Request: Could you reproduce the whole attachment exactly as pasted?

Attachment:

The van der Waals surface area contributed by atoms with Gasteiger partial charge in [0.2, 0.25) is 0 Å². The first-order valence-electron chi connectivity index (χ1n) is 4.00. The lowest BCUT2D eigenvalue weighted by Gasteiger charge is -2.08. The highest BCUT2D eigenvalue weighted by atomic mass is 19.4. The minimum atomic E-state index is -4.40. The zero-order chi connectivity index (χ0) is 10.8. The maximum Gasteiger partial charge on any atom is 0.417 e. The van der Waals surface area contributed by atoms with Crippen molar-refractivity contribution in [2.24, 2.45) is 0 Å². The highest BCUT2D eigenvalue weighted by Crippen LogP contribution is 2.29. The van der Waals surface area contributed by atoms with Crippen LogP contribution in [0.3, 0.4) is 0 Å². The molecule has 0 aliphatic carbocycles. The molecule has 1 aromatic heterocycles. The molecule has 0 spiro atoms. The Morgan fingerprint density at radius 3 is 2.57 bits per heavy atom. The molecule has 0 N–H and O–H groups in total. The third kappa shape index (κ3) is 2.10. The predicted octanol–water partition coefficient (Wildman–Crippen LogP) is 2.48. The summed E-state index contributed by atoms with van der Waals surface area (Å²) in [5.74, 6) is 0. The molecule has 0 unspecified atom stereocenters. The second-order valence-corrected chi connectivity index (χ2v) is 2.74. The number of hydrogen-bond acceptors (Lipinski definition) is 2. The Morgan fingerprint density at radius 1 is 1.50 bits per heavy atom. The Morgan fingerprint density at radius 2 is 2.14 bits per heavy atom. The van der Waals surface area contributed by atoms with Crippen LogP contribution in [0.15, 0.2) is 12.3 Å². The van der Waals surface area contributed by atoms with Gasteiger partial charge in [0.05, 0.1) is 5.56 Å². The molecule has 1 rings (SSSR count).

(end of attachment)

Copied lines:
The van der Waals surface area contributed by atoms with Gasteiger partial charge in [0.2, 0.25) is 0 Å². The first-order valence-electron chi connectivity index (χ1n) is 4.00. The lowest BCUT2D eigenvalue weighted by Gasteiger charge is -2.08. The highest BCUT2D eigenvalue weighted by atomic mass is 19.4. The minimum atomic E-state index is -4.40. The zero-order chi connectivity index (χ0) is 10.8. The maximum Gasteiger partial charge on any atom is 0.417 e. The van der Waals surface area contributed by atoms with Crippen molar-refractivity contribution in [2.24, 2.45) is 0 Å². The highest BCUT2D eigenvalue weighted by Crippen LogP contribution is 2.29. The van der Waals surface area contributed by atoms with Crippen LogP contribution in [0.3, 0.4) is 0 Å². The molecule has 0 aliphatic carbocycles. The molecule has 1 aromatic heterocycles. The molecule has 0 spiro atoms. The Morgan fingerprint density at radius 3 is 2.57 bits per heavy atom. The molecule has 0 N–H and O–H groups in total. The third kappa shape index (κ3) is 2.10. The predicted octanol–water partition coefficient (Wildman–Crippen LogP) is 2.48. The summed E-state index contributed by atoms with van der Waals surface area (Å²) in [5.74, 6) is 0. The molecule has 0 unspecified atom stereocenters. The second-order valence-corrected chi connectivity index (χ2v) is 2.74. The number of hydrogen-bond acceptors (Lipinski definition) is 2. The Morgan fingerprint density at radius 1 is 1.50 bits per heavy atom. The Morgan fingerprint density at radius 2 is 2.14 bits per heavy atom. The van der Waals surface area contributed by atoms with Crippen LogP contribution in [0.15, 0.2) is 12.3 Å². The van der Waals surface area contributed by atoms with Gasteiger partial charge in [0.05, 0.1) is 5.56 Å². The molecule has 1 rings (SSSR count).